Why does the Tea Party dislike the bipartisan Common Core standards? Common Core is a wonderful plan, focusing on understanding rather than memorization. It's not so surprising, however, that the teachers union is against something new.
Bruce Ackerman / Ocala Star-Banner /Landov
Tea Party members like Beverly LaCross, right, hold signs to protest the Common Core in Florida.
Ohio Teachers Union Worried About Common Core Tests
May 1, 2013
By Ida Lieszkovszky
From the East Coast to the Midwest and beyond a backlash is developing to the Common Core – a new set of national education standards that schools in many states are already in the process of implementing.
Opposition began with Tea Party groups.
But now teachers unions in Ohio say they have their own concerns, mostly about the tests that will accompany the new curriculum.
Ohio Teachers Union Worried About Common Core Tests Many on the right have criticized the Common Core. Now teachers unions are expressing their own concerns.Download
“People have no idea” what the new Common Core standards mean, says Glenn Newman. He’s the founder of the Marietta 9-12 project, an anti-tax and pro-small-government group, and he says Ohio should back off from the Common Core.
The ABC’s of the Common Core in Ohio
Newman is concerned about tracking student data as part of the Common Core, and that students won’t read books like Tom Sawyer anymore and will instead read manuals.
(By the way, as far as we know, the Common Core does encourage schools to give greater emphasis to non-fiction texts in English classes, including manuals, but teachers will still be allowed to teach books like Tom Sawyer too.)
In fact, some on the right, fearing a loss of local control of schools, refer to the new standards as “ObamaCore,” and they want to stop its implementation.
Now some on the left are worried about the Common Core.
Teacher unions don’t want to get rid of it, in fact they say it’s a good idea. But they do want to slow down parts of its implementation.
“Our ask is that there be a moratorium on the high stakes decisions attached to the testing that goes along with Common Core,” says Ohio Federation of Teachers President Melissa Cropper.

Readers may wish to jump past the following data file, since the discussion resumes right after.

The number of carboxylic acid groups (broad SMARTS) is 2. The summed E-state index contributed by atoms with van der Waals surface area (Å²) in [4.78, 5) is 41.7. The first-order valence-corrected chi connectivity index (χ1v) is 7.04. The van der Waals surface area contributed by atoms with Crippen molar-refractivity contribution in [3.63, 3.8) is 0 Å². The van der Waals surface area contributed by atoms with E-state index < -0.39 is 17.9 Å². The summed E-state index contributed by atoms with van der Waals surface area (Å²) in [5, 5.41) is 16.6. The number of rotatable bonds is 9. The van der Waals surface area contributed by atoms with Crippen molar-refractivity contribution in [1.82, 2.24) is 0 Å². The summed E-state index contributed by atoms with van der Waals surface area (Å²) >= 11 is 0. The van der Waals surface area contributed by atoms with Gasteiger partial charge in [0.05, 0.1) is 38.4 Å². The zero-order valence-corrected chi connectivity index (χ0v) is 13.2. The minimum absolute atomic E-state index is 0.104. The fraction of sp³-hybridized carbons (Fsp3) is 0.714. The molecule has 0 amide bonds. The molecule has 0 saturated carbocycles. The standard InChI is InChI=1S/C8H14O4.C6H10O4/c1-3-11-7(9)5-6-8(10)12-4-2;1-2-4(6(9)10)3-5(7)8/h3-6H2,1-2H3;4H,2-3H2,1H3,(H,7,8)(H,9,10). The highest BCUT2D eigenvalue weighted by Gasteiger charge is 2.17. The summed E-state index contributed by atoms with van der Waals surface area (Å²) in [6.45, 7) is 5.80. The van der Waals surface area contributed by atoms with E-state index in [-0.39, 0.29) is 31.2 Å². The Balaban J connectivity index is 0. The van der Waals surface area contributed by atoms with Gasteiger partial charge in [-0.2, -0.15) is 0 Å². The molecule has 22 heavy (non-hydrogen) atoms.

Those tests will replace the existing tests starting in 2014-2015, and will be used to assess schools and teachers on their performance. Cropper is worried about decisions tied to those scores – like teacher evaluations and state voucher programs.
“It seems like we’re putting the testing out there before we’ve worked on some authenticity in implementing the Common Core,” she says. Instead, Cropper suggests implementing the tests but just as “field tests” for the first few years.
Other states are moving ahead with hitting the pause button – like our neighbor Indiana.
The Obama Administration, which encouraged states to move towards the Common Core through its Race to the Top competitive grant, is none too happy about the newfound resistance.
Here’s how Secretary of Education Arne Duncan framed the choice: “If any state wants to lower their standards, dummy down their standards they have the right to do that. They can do that tomorrow. I don’t see how that educates children or helps to bring good jobs to a state.”
The Education Committee in the Ohio House will hold hearings later this month on the Common Core, but Republicans who agreed to those hearings indicated it’s mainly to dispel some misinformation about the new curriculum – not to reverse course.